Immune Therapies Flashcards Preview

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Flashcards in Immune Therapies Deck (28)
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1

Why do we manipulate the immune response

To promote protective immune responses - vaccination, fight tumours, treat immunocompromised patients
Suppress unwanted immune responses - chromic inflammation, autoimmunity, allergy

2

Describe the evolution of an immunisation programme

Stage 1 - prevaccine - disease rates increasing but no vaccine available yet
Stage 2 - vaccine coverage increases and disease starts to decrease
Stage 3 - as disease rates fall, public awareness of disease can decrease and number of adverse events may increase
Stage 4 - resumption of confidence
Stage 5 - eradication

3

What is the primary aim of vaccination

To stimulate adaptive immunity and generate long-term immunological memory

4

How does the body respond to first exposure of a pathogen

Early innate immunity will identify non-self antigens and activate inflammation
Cytokines will recruit other innate immune cells to help with response
Dendritic and other APCs will travel to lymph nodes where they will display parts of the pathogen to T and B cells

5

What happens to T and B cells when first exposed to a pathogen

When the right receptor if found for the antigen, the T or B cell will become active and will proliferate making clones of itself
Activated T cells will become effector T cells and activated B cells will start to make antibodies

6

How is protective long-term immunity produced

After eradicating the infection, most of the plasma cells and effector T cells will die as they are not required anymore
Small population will remain and survive as long lived memory cells
Some cells will stay in the tissue at the site of infection, some will travel throughout the body via the lymph and bloodstream continually searching for the pathogen

7

How does the body produce specific antibodies to natural infection

Initially when B cells are activated they produce IgM - low specificity and affinity
Once B cells start communicating with activated T cells, they differentiate into plasma cells, undergoing somatic hypermutation and isotype switching
This allows the plasma cells to start producing the high affinity IgG antibodies which are highly effective at neutralising and clearing the pathogen

8

Describe the antibody primary response to infection

Low specificity IgM produced first
High specificity IgG takes longer - requires T cell help

9

Describe the antibody secondary response to infection

More rapid
More effective
High specificity IgG produced by long-lived plasma cells

10

What are the different types of vaccines

Live attenuated
Inactivated
Subunit (purified antigens)
Viral vector

11

Describe a live attenuated vaccine

Live but weakened via genetic manipulations
Capable of replication within host cells
Excellent life-long immunity
Potentially pathogenic in immune-compromised

12

Give examples of live attenuated vaccines

MMR
BCG
Rotavirus

13

Describe inactivated vaccines

Pathogen killed through chemical or physical process
Cannot replicate or cause disease
Weak immunity
Several doses required

14

Give examples of inactivated vaccines

Influenza
Polio
Pertussis

15

Describe subunit (purified antigens) vaccines

No live components - takes protein fragments from the organism that can cause an immune response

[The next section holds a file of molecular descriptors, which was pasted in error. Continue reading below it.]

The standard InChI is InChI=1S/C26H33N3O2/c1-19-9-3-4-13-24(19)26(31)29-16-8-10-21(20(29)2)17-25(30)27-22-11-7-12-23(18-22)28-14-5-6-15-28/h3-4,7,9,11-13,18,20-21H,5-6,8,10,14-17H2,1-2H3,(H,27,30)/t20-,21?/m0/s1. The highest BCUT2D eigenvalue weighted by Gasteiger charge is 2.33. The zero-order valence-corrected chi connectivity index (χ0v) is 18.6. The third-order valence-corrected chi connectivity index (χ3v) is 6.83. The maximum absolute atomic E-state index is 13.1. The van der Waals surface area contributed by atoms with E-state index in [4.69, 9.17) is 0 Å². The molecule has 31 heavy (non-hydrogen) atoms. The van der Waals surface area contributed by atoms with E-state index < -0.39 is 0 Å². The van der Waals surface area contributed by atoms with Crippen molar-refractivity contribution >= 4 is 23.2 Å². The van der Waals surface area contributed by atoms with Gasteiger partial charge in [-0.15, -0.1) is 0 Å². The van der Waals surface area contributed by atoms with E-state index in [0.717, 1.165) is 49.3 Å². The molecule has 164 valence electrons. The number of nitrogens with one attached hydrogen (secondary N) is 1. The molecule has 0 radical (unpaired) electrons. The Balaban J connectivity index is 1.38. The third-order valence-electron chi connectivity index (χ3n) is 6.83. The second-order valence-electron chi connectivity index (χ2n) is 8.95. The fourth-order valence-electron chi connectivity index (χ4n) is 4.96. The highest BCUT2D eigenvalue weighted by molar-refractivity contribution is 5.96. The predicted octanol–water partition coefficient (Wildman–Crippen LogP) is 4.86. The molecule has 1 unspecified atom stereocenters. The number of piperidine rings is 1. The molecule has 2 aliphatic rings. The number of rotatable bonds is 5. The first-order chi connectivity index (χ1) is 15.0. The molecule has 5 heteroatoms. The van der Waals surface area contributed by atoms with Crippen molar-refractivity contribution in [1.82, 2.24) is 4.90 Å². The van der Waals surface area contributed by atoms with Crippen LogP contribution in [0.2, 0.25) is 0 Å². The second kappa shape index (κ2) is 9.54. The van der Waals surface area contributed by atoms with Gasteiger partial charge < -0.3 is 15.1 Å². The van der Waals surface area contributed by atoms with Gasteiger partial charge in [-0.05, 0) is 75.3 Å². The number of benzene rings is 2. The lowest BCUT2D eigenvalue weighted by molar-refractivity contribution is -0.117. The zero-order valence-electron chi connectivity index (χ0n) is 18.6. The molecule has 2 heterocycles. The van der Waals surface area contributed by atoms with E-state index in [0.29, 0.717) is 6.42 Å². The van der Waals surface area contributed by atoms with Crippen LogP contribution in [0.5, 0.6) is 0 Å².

Recombinant - produced by genetic engineering
Toxoid - inactivated bacterial toxins

16

Give examples of subunit vaccines

Recombinant - Hep B, HPV
Toxoid - Diphtheria, Tetanus

17

Describe viral vector vaccines

Use an unrelated harmless virus, modified to deliver genetic material of the pathogen

18

Give examples of viral vector vaccines

Ebola
Oxford/AstraZeneca

19

What are adjuvants

Molecules included within some vaccines to enhance immune responses to vaccine antigens
Help with granuloma formation, making sure vaccine antigens aren’t just washed away in the bloodstream upon immunisation
Aluminium/calcium salts
Intramuscular delivery

20

What vaccine types are adjuvants most commonly found in

Inactivated
Subunits

21

What are the different routs of administration for vaccines

Intramuscular
Subcutaneous
Intradermal
Intranasal
Oral

22

Give examples of conventional immunosuppressive drugs

Corticosteroids
NSAIDs
Methotrexate (DMARDs)
Biological therapies

23

What are corticosteroids

Synthetic versions of cortisol eg - prednisolone
Non-specific anti-inflammatory function
Systemic or topical application

24

What are the side effects of corticosteroids

Weight gain
Risk of infection
Risk of diabetes
Risk of hypertension

25

What are NSAIDs

Eg - ibuprofen
Reduce pain, inflammation and fever
Cox-2 inhibitors - involved in the conversion of arachidonic acid to prostaglandins
Constant use can lead to GI bleeding, liver and kidney problems
Interact with other medications - warfarin, diuretics, methotrexate

26

What is methotrexate

Disease-modifying anti-rheumatic drug (DMARD)
Used at high doses as chemotherapy agent
Used at low doses to treat inflammatory arthritis
Multi-faceted anti-inflammatory effects
Can be combined with biological therapies

27

What are biological therapies

Genetically engineered antibodies made from human genes
Directly target specific components of the immune system to inhibit activity eg - B cell inhibitors or cytokine blockers
Moderate to severe RA patients to slow disease progression
May be combined with DMARDs

28

What are Anti-TNF therapies

In patients with arthritis, TNF coordinates pathological immune reactions
Therefore if you can specifically target those pathways and switch them off, you might be able to halt of slow the progression of the disease
Infliximab binds soluble TNFa
Etanercept binds and blocks TNF receptor